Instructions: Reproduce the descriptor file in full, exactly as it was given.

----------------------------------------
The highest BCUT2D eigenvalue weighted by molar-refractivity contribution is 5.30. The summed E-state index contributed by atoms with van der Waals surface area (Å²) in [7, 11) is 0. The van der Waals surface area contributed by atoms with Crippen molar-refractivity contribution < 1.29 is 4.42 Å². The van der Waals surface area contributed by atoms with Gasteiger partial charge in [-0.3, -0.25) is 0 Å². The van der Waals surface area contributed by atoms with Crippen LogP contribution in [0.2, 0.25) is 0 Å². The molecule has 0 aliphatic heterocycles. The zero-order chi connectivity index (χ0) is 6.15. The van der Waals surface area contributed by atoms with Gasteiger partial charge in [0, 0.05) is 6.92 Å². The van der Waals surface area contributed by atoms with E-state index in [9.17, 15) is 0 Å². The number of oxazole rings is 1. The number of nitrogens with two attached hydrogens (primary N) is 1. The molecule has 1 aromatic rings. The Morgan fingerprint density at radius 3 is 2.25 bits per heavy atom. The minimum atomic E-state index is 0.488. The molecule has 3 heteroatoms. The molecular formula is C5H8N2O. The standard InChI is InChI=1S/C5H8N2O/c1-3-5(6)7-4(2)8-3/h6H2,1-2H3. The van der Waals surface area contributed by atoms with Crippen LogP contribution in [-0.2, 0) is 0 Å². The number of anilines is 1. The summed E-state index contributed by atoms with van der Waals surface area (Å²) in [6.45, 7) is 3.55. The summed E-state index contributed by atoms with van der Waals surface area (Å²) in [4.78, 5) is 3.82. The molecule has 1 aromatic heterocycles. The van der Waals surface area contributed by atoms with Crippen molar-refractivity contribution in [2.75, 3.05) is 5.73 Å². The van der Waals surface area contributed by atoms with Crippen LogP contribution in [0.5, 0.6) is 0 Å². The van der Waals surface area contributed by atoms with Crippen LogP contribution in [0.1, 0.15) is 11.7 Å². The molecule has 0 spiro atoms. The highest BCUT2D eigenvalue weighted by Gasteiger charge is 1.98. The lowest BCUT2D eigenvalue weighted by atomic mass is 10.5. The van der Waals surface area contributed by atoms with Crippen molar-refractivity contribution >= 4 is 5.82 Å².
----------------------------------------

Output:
The highest BCUT2D eigenvalue weighted by molar-refractivity contribution is 5.30. The summed E-state index contributed by atoms with van der Waals surface area (Å²) in [7, 11) is 0. The van der Waals surface area contributed by atoms with Crippen molar-refractivity contribution < 1.29 is 4.42 Å². The van der Waals surface area contributed by atoms with Gasteiger partial charge in [-0.3, -0.25) is 0 Å². The van der Waals surface area contributed by atoms with Crippen LogP contribution in [0.2, 0.25) is 0 Å². The molecule has 0 aliphatic heterocycles. The zero-order chi connectivity index (χ0) is 6.15. The van der Waals surface area contributed by atoms with Gasteiger partial charge in [0, 0.05) is 6.92 Å². The van der Waals surface area contributed by atoms with E-state index in [9.17, 15) is 0 Å². The number of oxazole rings is 1. The number of nitrogens with two attached hydrogens (primary N) is 1. The molecule has 1 aromatic rings. The Morgan fingerprint density at radius 3 is 2.25 bits per heavy atom. The minimum atomic E-state index is 0.488. The molecule has 3 heteroatoms. The molecular formula is C5H8N2O. The standard InChI is InChI=1S/C5H8N2O/c1-3-5(6)7-4(2)8-3/h6H2,1-2H3. The van der Waals surface area contributed by atoms with Crippen LogP contribution in [-0.2, 0) is 0 Å². The number of anilines is 1. The summed E-state index contributed by atoms with van der Waals surface area (Å²) in [6.45, 7) is 3.55. The summed E-state index contributed by atoms with van der Waals surface area (Å²) in [4.78, 5) is 3.82. The molecule has 1 aromatic heterocycles. The van der Waals surface area contributed by atoms with Crippen molar-refractivity contribution in [2.75, 3.05) is 5.73 Å². The van der Waals surface area contributed by atoms with Crippen LogP contribution in [0.5, 0.6) is 0 Å². The van der Waals surface area contributed by atoms with Crippen LogP contribution in [0.1, 0.15) is 11.7 Å². The molecule has 0 spiro atoms. The highest BCUT2D eigenvalue weighted by Gasteiger charge is 1.98. The lowest BCUT2D eigenvalue weighted by atomic mass is 10.5. The van der Waals surface area contributed by atoms with Crippen molar-refractivity contribution >= 4 is 5.82 Å².